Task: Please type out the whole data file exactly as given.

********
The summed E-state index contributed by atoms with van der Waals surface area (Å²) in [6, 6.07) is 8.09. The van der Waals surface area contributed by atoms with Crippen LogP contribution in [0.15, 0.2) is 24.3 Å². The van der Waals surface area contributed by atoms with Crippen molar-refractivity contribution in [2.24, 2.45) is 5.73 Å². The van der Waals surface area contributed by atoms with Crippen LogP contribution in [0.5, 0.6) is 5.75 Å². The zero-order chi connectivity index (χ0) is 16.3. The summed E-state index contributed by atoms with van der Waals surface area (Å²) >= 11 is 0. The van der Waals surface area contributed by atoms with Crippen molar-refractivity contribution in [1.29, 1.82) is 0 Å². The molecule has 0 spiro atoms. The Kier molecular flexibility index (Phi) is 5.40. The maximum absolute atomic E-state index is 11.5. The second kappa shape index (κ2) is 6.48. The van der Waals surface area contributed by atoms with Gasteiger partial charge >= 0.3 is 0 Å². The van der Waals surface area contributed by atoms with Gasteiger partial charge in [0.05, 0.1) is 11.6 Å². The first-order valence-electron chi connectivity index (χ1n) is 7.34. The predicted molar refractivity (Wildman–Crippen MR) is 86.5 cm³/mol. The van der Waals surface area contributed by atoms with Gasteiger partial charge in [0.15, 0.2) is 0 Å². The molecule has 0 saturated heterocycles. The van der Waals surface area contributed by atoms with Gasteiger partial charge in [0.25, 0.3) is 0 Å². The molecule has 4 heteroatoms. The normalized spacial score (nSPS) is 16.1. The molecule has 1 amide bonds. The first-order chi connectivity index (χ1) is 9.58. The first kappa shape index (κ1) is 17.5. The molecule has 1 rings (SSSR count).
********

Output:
The summed E-state index contributed by atoms with van der Waals surface area (Å²) in [6, 6.07) is 8.09. The van der Waals surface area contributed by atoms with Crippen LogP contribution in [0.15, 0.2) is 24.3 Å². The van der Waals surface area contributed by atoms with Crippen molar-refractivity contribution in [2.24, 2.45) is 5.73 Å². The van der Waals surface area contributed by atoms with Crippen LogP contribution in [0.5, 0.6) is 5.75 Å². The zero-order chi connectivity index (χ0) is 16.3. The summed E-state index contributed by atoms with van der Waals surface area (Å²) >= 11 is 0. The van der Waals surface area contributed by atoms with Crippen molar-refractivity contribution in [1.29, 1.82) is 0 Å². The molecule has 0 spiro atoms. The Kier molecular flexibility index (Phi) is 5.40. The maximum absolute atomic E-state index is 11.5. The second kappa shape index (κ2) is 6.48. The van der Waals surface area contributed by atoms with Gasteiger partial charge >= 0.3 is 0 Å². The van der Waals surface area contributed by atoms with Gasteiger partial charge in [0.05, 0.1) is 11.6 Å². The first-order valence-electron chi connectivity index (χ1n) is 7.34. The predicted molar refractivity (Wildman–Crippen MR) is 86.5 cm³/mol. The van der Waals surface area contributed by atoms with Gasteiger partial charge in [0.15, 0.2) is 0 Å². The molecule has 0 saturated heterocycles. The van der Waals surface area contributed by atoms with Gasteiger partial charge in [0.25, 0.3) is 0 Å². The molecule has 4 heteroatoms. The normalized spacial score (nSPS) is 16.1. The molecule has 1 amide bonds. The first-order chi connectivity index (χ1) is 9.58. The first kappa shape index (κ1) is 17.5. The molecule has 1 rings (SSSR count).